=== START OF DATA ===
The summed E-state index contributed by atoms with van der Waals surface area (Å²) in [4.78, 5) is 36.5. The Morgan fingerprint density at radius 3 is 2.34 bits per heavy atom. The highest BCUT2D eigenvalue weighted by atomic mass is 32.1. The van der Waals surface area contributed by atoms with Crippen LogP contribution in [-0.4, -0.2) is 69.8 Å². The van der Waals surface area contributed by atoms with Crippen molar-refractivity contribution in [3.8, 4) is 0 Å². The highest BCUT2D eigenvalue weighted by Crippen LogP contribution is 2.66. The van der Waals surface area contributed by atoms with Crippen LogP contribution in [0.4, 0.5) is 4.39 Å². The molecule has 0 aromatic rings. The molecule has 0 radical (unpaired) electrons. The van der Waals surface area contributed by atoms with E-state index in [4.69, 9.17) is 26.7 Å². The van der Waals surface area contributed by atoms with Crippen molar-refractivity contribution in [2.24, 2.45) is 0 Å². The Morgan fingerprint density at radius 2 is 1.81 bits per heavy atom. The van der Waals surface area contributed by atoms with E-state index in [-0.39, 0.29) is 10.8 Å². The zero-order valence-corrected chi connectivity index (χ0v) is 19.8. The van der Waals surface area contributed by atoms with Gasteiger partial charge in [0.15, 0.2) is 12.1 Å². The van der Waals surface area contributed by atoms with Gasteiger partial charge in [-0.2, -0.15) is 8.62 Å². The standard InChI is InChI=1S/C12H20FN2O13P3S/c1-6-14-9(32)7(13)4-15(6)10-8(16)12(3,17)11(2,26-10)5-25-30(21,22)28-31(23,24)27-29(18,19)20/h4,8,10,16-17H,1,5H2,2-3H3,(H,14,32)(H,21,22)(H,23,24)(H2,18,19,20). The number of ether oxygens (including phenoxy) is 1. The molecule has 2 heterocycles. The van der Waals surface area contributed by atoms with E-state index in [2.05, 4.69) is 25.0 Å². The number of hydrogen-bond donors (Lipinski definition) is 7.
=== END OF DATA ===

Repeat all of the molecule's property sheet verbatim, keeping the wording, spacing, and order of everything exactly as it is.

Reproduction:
The summed E-state index contributed by atoms with van der Waals surface area (Å²) in [4.78, 5) is 36.5. The Morgan fingerprint density at radius 3 is 2.34 bits per heavy atom. The highest BCUT2D eigenvalue weighted by atomic mass is 32.1. The van der Waals surface area contributed by atoms with Crippen LogP contribution in [-0.4, -0.2) is 69.8 Å². The van der Waals surface area contributed by atoms with Crippen molar-refractivity contribution in [3.8, 4) is 0 Å². The highest BCUT2D eigenvalue weighted by Crippen LogP contribution is 2.66. The van der Waals surface area contributed by atoms with Crippen LogP contribution in [0.4, 0.5) is 4.39 Å². The molecule has 0 aromatic rings. The molecule has 0 radical (unpaired) electrons. The van der Waals surface area contributed by atoms with E-state index in [4.69, 9.17) is 26.7 Å². The van der Waals surface area contributed by atoms with Crippen molar-refractivity contribution in [2.24, 2.45) is 0 Å². The Morgan fingerprint density at radius 2 is 1.81 bits per heavy atom. The van der Waals surface area contributed by atoms with E-state index in [-0.39, 0.29) is 10.8 Å². The zero-order valence-corrected chi connectivity index (χ0v) is 19.8. The van der Waals surface area contributed by atoms with Gasteiger partial charge in [0.15, 0.2) is 12.1 Å². The van der Waals surface area contributed by atoms with Gasteiger partial charge in [-0.2, -0.15) is 8.62 Å². The standard InChI is InChI=1S/C12H20FN2O13P3S/c1-6-14-9(32)7(13)4-15(6)10-8(16)12(3,17)11(2,26-10)5-25-30(21,22)28-31(23,24)27-29(18,19)20/h4,8,10,16-17H,1,5H2,2-3H3,(H,14,32)(H,21,22)(H,23,24)(H2,18,19,20). The number of ether oxygens (including phenoxy) is 1. The molecule has 2 heterocycles. The van der Waals surface area contributed by atoms with E-state index in [2.05, 4.69) is 25.0 Å². The number of hydrogen-bond donors (Lipinski definition) is 7.